Krizanek v. SmithAnnotate this Case
87 A.2d 871 (1952)
KRIZANEK et al. v. SMITH.
No. 8, November Session, 1951.
Supreme Court of Delaware.
April 4, 1952.
*872 William E. Taylor, Jr., of Wilmington, for defendants-below, appellants.
David Snellenberg, II, and John Van Brunt, Jr., of the firm of Killoran & Van Brunt, of Wilmington, for plaintiff-below, appellee.
SOUTHERLAND, C. J., and WOLCOTT and TUNNELL, JJ., sitting.
Although the merits of the action are not now before us, it is, nevertheless, necessary to understand something of the nature of the whole case in order to dispose of the instant appeal.
The Biggs Boiler Works Company is a Delaware corporation. One-half of all its outstanding common stock is owned by plaintiff, the other half by Theofil E. Krizanek, who, in the capacity of a voting trustee, is one of the defendants. On the 6th day of December, 1950, at Cleveland, Ohio, the plaintiff and Krizanek executed an instrument purporting to be a voting trust agreement, under the terms of which an attempt was made to transfer the voting rights of the said stock to three trustees, namely, the plaintiff, one Charles W. Steadman, and Krizanek. Under the terms of the said agreement any two of the three named trustees would have the power to vote all the stock. The plaintiff is a resident *873 of the State of Connecticut; both Steadman and Krizanek are residents of the State of Ohio.
As the above-mentioned agreement notes, the certificates of stock are not in the possession of the registered owners, but are deposited with the First National Bank of Akron, Ohio, in escrow, in connection with a transaction with the details of which we here have no concern. The shares are registered on the books of the company, and the certificates stand, in the names of plaintiff and Krizanek as individuals, not in the names of the trustees. The agreement of December 6th, 1950, attempts, however, to cause the shares to be considered and treated for all purposes as if they had actually been transferred to the voting trustees, until the termination of the escrow arrangement, at which time, if the certificates are re-delivered to plaintiff and Krizanek, they are then in turn to be actually assigned and delivered to the voting trustees.
In a companion action to this one, where the relief sought was to review an election in which an effort had been made to vote the stock covered by the above-mentioned trust agreement, the Court of Chancery has already found the agreement invalid in so far as it applies to a period of time limited by the nature of that proceeding. Smith v. Biggs Boiler Works Co., Del.Ch., 82 A.2d 372. In the present action, however, the direct relief sought is to have the agreement permanently set aside. The defendants being outside the court's jurisdiction, an order was entered in the court below on the 7th day of May, 1951, requiring the defendants to appear by the 31st day of May, 1951, and also requiring that the order for appearance be duly published in conformity with the rules of court and the provisions of Paragraph 4374, R.C.1935, which apply in cases of substituted service. Having obtained permission to appear specially, the defendants thereupon came into court and moved to vacate the said order for substituted service. Acting Vice-Chancellor Layton denied the motion, and from this order of denial the moving defendants have appealed.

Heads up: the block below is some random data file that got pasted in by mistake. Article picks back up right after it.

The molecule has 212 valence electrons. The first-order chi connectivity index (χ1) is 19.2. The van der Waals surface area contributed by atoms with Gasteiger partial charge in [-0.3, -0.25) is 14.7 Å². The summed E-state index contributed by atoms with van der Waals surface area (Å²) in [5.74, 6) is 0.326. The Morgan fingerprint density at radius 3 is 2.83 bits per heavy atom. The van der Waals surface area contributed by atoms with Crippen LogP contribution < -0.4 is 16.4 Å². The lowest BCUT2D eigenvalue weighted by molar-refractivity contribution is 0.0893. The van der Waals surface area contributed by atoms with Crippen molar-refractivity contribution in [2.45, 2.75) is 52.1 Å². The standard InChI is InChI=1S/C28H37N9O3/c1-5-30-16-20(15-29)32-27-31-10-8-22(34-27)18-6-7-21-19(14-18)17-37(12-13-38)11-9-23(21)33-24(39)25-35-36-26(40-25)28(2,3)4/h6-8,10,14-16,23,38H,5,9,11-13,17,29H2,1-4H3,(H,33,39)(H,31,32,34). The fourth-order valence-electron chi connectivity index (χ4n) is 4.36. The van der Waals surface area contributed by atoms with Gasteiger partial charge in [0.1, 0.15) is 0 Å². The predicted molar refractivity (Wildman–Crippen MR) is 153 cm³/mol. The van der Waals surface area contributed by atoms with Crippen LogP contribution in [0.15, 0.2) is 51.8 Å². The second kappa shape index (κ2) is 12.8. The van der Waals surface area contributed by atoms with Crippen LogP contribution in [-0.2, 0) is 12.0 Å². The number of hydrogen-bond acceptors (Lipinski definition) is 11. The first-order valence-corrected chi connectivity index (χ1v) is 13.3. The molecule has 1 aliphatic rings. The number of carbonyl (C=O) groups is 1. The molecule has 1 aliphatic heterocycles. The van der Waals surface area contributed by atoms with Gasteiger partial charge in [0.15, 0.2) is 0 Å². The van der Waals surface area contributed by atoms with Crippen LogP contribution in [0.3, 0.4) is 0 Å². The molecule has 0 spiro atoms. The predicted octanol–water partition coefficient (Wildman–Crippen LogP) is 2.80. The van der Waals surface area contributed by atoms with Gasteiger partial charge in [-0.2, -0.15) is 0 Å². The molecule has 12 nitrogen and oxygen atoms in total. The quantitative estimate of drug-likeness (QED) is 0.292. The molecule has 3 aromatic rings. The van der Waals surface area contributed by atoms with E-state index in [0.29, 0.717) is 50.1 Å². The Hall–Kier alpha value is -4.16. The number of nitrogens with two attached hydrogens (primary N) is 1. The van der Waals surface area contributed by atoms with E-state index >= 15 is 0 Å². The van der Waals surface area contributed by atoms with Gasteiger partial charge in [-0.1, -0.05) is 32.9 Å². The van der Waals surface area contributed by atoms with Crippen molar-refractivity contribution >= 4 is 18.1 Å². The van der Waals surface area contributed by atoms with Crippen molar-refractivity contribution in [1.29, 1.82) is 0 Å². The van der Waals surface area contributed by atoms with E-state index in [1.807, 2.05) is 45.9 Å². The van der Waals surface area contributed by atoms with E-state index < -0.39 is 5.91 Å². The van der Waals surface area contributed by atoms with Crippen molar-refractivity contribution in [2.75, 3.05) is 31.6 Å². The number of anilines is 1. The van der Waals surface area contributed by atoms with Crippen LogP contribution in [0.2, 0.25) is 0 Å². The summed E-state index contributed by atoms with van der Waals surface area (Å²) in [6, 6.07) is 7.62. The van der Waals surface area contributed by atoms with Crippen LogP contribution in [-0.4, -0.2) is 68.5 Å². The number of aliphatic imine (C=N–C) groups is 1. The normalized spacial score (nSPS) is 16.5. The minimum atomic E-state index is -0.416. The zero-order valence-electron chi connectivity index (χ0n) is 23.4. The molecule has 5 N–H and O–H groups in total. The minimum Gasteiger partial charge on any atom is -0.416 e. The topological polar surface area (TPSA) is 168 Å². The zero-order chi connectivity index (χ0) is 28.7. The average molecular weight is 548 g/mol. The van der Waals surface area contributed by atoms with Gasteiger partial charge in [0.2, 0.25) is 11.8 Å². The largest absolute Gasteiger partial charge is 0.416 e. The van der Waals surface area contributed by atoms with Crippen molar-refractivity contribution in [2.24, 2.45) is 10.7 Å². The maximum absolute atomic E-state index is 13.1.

The appellants assail the order for service on several grounds, but all of the more serious ones are variations of, or result from, their central theme that the Court of Chancery has no jurisdiction because the nonresident defendants have no property here so as to sustain jurisdiction under the provisions of Para. 4374, R.C. 1935. The first portion of that statute, which admittedly is the sole basis for the service attempted, is as follows: "4374. Sec. 8. Orders for Appearance; Upon Failure of Service and Affidavit; Publication of; Upon Default; Decree Pro Confesso; Enforcement by Seizure or Delivery of Property Demanded; Payment Upon Security for Restitution; Proceedings if Security Not Given; Foreign Attachment: If, after subpoena or other process issued, any defendant therein named shall not appear in obedience to said process and according to the rules of the Court, the Court may, on affidavit that such defendant is out of the State, or cannot be found to be served with process and that there is just ground to believe that he intentionally avoids such service, make an order for his appearance on a certain day and publish such order as the Chancellor shall direct not less than once a week for three consecutive weeks. And if the defendant shall not appear, after such publication, according to such order, the Court may order the plaintiff's bill to be taken pro confesso, and may thereupon issue process to compel the performance either by seizure of the real and personal property of such defendant or part thereof, sufficient to satisfy the plaintiff's demand, or by causing possession of the estate, or effects, demanded by the bill, to be delivered to the plaintiff, or otherwise, as the case requires. And the Court may also order the plaintiff to be paid his demand out of any property so seized, upon his giving approved security, in a sufficient sum, to abide any order of the Court for the restitution thereof upon the defendant's appearing to defend the suit, and paying such costs as the Court shall order. If such security be not given, the property seized, or whereof possession shall be decreed to be delivered, shall remain under *874 the direction of the Court in the hands of a receiver or otherwise, until the defendant's appearance, or until such order shall be made therein as the Court shall think just."
Appellants first adopt this line, that the traditional jurisdiction of Chancery over a res within the bounds of the forum has now been displaced by a statutory jurisdiction more restricted in scope. Even the most casual reading of the statute, they say, shows that it contemplates a seizure of property. Before property can be seized, obviously it must be present. These voting trustees, however, admittedly have no stock registered in their names, and, so far as the record shows, no property of any kind in this jurisdiction in their capacity as trustees. It is elementary that they are indispensable parties. Therefore, they conclude, certain indispensable parties not being before the court, it follows that there is no jurisdiction over the cause. In this fashion appellants frankly challenge the soundness of the ruling of Chancellor Josiah O. Wolcott in Perrine v. Pennroad Corp., 19 Del.Ch. 368, 168 A. 196.